Here’s a new thing: with every winter’s day looking different here in the Dales, it’s not hard to understand the legendary proliferation of Innuit words for snow.  I’ve counted at least 3 types only today…  So I’ve looked a bit into whether ‘the Yorkshire Dialect’ (of which I know there are many variants) can make any similar claims.  The result?  The only word I can find for snow is ‘snah’.  Now that seems remiss to me, so I’ve made an entirely unauthorised executive decision and would like to propose the following completely made up pseudo-dialetical words for the stuff in at least some of its forms:

frickle                   snow falling as light, dryish flecks

snarush                snow falling in thick wet clumps of snowflakes

snamush              the same but already half way to melting by the time they reach the ground

slat                        sleet

snawhit                a blizzard – a proper white-out

frish                      snow like a grainy powder showing up the crevices in stone walls

frawp                    a dusting of snow on wet grass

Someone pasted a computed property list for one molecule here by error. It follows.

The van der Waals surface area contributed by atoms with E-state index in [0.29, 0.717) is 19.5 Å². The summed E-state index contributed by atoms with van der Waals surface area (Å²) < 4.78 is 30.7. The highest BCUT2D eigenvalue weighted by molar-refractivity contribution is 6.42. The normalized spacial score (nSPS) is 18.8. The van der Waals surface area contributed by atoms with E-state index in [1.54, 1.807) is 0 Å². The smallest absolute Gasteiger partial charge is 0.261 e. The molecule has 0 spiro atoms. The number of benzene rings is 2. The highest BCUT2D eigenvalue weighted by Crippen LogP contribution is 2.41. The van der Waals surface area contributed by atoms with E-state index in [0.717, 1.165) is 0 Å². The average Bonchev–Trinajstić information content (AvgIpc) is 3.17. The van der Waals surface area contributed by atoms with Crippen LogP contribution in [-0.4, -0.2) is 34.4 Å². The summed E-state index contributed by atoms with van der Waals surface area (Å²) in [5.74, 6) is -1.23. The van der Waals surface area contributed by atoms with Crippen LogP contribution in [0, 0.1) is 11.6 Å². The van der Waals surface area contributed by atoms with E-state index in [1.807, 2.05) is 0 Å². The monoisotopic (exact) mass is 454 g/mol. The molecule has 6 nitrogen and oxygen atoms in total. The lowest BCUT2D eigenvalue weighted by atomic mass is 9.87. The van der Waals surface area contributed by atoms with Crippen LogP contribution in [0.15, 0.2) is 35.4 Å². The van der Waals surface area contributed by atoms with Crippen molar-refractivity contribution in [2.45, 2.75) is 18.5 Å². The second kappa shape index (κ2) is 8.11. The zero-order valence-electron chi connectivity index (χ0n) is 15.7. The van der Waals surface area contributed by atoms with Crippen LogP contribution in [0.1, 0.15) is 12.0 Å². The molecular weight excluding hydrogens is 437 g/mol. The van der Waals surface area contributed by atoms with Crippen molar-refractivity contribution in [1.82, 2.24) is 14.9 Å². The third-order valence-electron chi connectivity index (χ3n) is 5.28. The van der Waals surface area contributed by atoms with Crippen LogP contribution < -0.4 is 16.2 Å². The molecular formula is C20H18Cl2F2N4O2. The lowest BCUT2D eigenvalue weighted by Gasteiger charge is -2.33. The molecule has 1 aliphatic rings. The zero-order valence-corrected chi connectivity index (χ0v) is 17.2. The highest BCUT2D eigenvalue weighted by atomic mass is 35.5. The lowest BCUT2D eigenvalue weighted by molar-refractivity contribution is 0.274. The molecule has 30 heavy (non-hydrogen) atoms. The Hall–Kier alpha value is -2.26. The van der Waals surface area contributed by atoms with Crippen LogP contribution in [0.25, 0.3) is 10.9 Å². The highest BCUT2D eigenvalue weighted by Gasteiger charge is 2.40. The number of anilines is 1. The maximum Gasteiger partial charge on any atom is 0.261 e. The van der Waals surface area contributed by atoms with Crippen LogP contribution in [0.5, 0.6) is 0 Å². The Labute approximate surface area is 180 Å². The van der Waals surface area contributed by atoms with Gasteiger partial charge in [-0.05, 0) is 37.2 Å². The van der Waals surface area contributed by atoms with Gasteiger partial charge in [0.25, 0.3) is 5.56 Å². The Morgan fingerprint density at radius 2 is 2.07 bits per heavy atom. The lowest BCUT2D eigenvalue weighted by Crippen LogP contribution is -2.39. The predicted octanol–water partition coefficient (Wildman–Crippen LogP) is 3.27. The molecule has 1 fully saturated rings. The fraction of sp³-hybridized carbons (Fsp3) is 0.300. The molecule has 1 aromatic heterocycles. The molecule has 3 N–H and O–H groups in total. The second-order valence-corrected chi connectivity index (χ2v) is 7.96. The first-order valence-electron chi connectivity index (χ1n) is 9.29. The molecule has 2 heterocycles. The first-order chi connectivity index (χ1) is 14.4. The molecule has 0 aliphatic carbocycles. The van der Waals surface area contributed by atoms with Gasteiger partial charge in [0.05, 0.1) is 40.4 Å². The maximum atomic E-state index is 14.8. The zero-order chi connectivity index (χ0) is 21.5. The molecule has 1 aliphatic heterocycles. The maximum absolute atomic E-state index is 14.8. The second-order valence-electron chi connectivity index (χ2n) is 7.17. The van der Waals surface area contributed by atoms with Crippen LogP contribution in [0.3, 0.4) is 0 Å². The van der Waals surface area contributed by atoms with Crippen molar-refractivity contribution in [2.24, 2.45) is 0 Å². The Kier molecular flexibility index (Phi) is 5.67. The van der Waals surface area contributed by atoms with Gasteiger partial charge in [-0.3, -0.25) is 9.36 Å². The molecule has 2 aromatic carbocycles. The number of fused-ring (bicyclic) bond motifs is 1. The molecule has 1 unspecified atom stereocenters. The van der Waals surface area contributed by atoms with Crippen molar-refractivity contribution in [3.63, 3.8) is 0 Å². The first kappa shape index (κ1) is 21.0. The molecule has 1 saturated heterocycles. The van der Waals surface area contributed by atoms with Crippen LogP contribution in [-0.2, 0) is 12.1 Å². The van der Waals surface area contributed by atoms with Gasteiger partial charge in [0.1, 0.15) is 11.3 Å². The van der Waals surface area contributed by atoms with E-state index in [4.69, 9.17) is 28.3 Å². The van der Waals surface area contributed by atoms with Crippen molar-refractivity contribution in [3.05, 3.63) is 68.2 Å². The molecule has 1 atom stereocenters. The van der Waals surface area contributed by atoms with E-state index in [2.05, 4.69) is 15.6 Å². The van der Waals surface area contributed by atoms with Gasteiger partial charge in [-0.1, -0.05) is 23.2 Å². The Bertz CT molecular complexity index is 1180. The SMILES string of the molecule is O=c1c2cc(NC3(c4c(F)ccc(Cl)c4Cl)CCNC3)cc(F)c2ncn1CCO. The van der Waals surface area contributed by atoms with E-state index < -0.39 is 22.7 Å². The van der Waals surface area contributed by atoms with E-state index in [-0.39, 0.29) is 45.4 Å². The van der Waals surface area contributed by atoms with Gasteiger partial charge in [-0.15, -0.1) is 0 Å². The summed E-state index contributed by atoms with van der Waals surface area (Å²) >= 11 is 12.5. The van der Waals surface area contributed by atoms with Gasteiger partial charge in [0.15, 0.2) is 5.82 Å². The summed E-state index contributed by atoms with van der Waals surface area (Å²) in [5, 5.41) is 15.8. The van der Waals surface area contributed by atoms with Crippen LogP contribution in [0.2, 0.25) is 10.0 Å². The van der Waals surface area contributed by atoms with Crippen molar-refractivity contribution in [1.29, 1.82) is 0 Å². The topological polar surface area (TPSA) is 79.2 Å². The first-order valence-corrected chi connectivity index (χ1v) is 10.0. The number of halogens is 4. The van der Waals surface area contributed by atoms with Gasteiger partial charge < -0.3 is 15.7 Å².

frash                     a thin layer of wettish snow laying on top of partly thawed ice

freck                     a thin layer of cold, dry snow laying on top of an even colder layer of ice

squaff                   snow that squeaks under foot

flurrm*                 an impending snowfall that makes the sky look pinkish

flerrm*                 an impending snowfall that makes the sky look yellow

slurrm*                an impending snowfall under a damp grey sky

slah                       slush

drish                     snow that’s been chopped about and got riddled o’ dirt

snud                      compacted snow that’s been driven on

snadding              a full blanket of snow on a damp overcast day

snidding               a full blanket of snow lit up by sunshine (the best sort)

*In these examples, the double ‘r’ should be pronounced as a separate syllable.

[If ever any of these words get into regular use I’ll deny all knowledge.  And just in case one person’s snow is another person’s rotten cabbage, the same goes if they just happen to coincide with obscenities in any existing language or dialect.]